On Tuesday 17 June 2008, the Master and the General Secretary represented the Company at Government House, Wellington at a reception for representatives of the 150 organisations in New Zealand privileged to have Vice-Regal Patronage.
His Excellency, the Hon Anand Satyanand, thanked everyone for the mostly voluntary work that each organisation did for the New Zealand community.
The reception also marked the launch of the Governor-Generals new standard which was raised for the first time in the presence of all attendees. This standard replaced one which had been in use since 1937.
The Governor General’s flag was originally instituted by the Admiralty in 1869 and was intended for maritime use exclusively but subsequently flown on all occasions when he is present and also over Government House when he is in residence. A number of different designs ensured but in January 1931 a new vice-regal flag was designed partly in order to meet South African objections to the use of the Union Jack and partly to symbolise the Governor-General’s new status as the King’s personal representative. It was a uniform design for all Dominions but with the appropriate name. It was adopted in New Zealand in 1937.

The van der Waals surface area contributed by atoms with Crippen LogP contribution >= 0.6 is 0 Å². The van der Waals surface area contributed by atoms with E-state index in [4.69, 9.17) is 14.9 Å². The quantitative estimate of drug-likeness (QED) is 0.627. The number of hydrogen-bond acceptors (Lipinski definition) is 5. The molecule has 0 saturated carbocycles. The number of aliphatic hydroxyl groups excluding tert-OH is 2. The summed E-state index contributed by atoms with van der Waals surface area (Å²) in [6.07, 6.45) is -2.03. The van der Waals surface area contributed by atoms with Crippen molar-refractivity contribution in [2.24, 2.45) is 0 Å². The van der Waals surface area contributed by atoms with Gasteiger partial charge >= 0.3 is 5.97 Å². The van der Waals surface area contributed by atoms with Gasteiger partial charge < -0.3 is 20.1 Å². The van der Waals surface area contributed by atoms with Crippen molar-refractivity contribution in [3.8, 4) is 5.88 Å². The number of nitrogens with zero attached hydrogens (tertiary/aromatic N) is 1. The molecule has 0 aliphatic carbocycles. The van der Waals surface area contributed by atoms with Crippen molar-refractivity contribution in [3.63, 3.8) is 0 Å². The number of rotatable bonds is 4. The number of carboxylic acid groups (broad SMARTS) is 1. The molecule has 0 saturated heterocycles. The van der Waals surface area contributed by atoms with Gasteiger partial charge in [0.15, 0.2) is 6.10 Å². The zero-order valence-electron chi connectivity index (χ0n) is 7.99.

The new flag reflects elements pertinent to New Zealand. The first quarter represents the southern cross, then three ships symbolising the importance of New Zealand’s sea trade; in the second quarter is a fleece representing the farming industry. The wheat sheaf in the third quarter represents the agricultural industry, whilst the crossed hammer in the fourth quarter represents the mining industry.